No one else moved for a moment. Finally, Crissy approached the tombstone and draped a wreath of slightly withered flowers on the cold granite.
“Bye, Claude,” she murmured.
“Bye, Claude,” Woof echoed.
Berger reached out and clasped Sheila’s hand in his. She squeezed it hard.
“It’s not fair,” she whispered.
“No,” said Dionne, hugging her arms tightly to herself. “It’s really not.”
They lingered there in the cold and wet for a long while. Eventually they disbanded, heading back to whatever homes they had, unable to look one another in the eyes. For weeks afterward, their corner of the park remained abandoned.
It hurt too much to be together.
Berger and Sheila barely spoke to each other anymore. He still lived at her apartment, and they were still together—but that didn’t mean much. Sheila spent as much time as possible travelling and protesting, molding her grief into a weapon to wield against her opponents. She almost felt lucky that, on most of the nights she spent at home, Berger was too high to even notice her.
The first time they spoke in a week, they ended up arguing again.
Sheila hadn’t meant to bring up Berger’s expulsion in the middle of it. She knew that it had hurt him, whatever he said, and that as little as he had cared for school he hadn’t wanted to get kicked out during his senior year. (Claude had told her that, she remembered, had explained to her why Berger had reacted so badly to her disappointment. Her heart ached at the memory.) But she couldn’t stop herself from picking at it, from reminding him just how little he was doing now, how badly he was wasting all the potential she saw in him. It drove her nearly mad.
She couldn’t even remember what he’d said that had triggered her explosion, either. He was high, incredibly so, and most of what he said in that state either revolved around food or was nonsense, but she had arrived home from a particularly bad day of classes and she couldn’t stop thinking about Claude, and he’d been there; part of her wanted to hurt him, if only to relieve the stress.
The fight was uneven. Sheila wasn’t entirely sure Berger understood everything she was shouting at him, or why. She understood the feeling.
“Why are you doing this?” she demanded. “You could be doing something, anything, instead of lying here all day getting stoned. You could get a job, learn a trade, get your GED. Claude wouldn’t want—I don’t want you to waste your life away like this. What’s the point of it?”
Berger simply stared at her, and for a moment Sheila wasn’t sure he was going to respond.
“I couldn’t make him invisible,” Berger said. Sheila looked at him in confusion, and he shrugged.
“Maybe if I can figure out how to be invisible now, I can try again on him.”
Sheila’s breath caught in her throat. “Berger, babe…” She struggled to continue, tears suddenly building up in her eyes, and she cursed herself for being so weak.
“Claude’s dead,” she finally choked out. “He’s already invisible.”
Berger was silent.
Sheila reached out and pulled him into an embrace, his head resting on her shoulder and his arms slowly coming up to wrap around her waist. “I’m sorry,” she said softly. “So just stay visible for me, okay? I can’t lose you too.” Shuddering, she tightened her grip. “Not ever, you hear me?”
Jeanie’s baby was born two weeks after Claude’s funeral, and if anyone thought that Hooper was a god-awful name for a baby girl, then no one said anything.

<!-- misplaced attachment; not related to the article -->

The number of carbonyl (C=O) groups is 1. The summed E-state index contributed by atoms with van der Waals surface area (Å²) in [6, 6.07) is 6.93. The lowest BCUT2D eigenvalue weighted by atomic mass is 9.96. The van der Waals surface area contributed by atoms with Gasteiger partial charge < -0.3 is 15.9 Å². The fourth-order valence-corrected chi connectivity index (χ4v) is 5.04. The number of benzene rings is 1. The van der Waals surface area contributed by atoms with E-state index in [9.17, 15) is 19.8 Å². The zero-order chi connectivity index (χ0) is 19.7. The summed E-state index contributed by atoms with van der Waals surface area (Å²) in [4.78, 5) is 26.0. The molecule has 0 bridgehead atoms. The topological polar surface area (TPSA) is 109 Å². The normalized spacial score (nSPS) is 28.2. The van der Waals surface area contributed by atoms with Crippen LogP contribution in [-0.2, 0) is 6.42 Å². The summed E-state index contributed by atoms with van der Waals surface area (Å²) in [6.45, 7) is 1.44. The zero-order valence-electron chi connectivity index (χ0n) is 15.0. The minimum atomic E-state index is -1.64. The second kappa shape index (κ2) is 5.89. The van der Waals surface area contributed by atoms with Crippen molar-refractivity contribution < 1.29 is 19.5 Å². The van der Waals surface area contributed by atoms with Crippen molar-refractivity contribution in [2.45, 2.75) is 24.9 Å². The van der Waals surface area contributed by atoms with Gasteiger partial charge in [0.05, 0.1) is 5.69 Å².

The Tribe gathered all together in the park for the first time in almost a month the week after Jeanie left the hospital. The atmosphere was awkward and stifled until she arrived, looking tired but happier than any of them had felt since December, Hooper cradled in her arms.
“Say hi to your family, Hooper,” Jeanie said with a smile. Hooper’s mouth flopped opened and closed, drool dribbling from her mouth as she babbled unintelligibly. Her large blue eyes fluttered curiously over the new people surrounding her.
Woof took a tentative step forward, waving at Hooper timidly. “Hi there,” he said. He looked lost for a moment, fiddling with the edge of his vest, before inspiration dawned on his face and he leaned in close to the baby, covering his face in his hands. “Peak-a-boo!”
Hud let out a loud snort of a laugh, and several other members of the Tribe chuckled with him. In that moment, the tension seemed to ease away, as if a weight had been lifted from their collective shoulders. Dionne and two others approached Jeanie and put in their own efforts towards entertaining the baby.
Sheila looked on with a sense of wonder. She didn’t even like babies, but for the first time in what felt like forever she thought she could see a future past this moment. Crissy’s laughter sounded sweet in her ears, Woof’s outrageous attempts to amuse the baby were actually funny, and Berger’s hand felt warm in hers.
That night she went home and cried harder than she had since that first day, because Claude should’ve been here for this. Claude loved kids, was great with them in a way Sheila had never been. He deserved to have this.
When she finally left her room, she found Berger spaced out on the couch, a smoked joint snuffed out in the ashtray, the picture of them and Claude clutched to his chest. He barely noticed her as she lay down next to him, but as she drifted off to sleep she felt his arms curl around her and his lips press against her hair.
The next morning, she woke up to Berger grinning at her lasciviously, his hand sneaking towards the waistband of her jeans. She raised an eyebrow at him and giggled as he began kissing down her neck, tangling her fingers in his hair.
She wasn’t sure things would ever really be okay again—but this was close enough.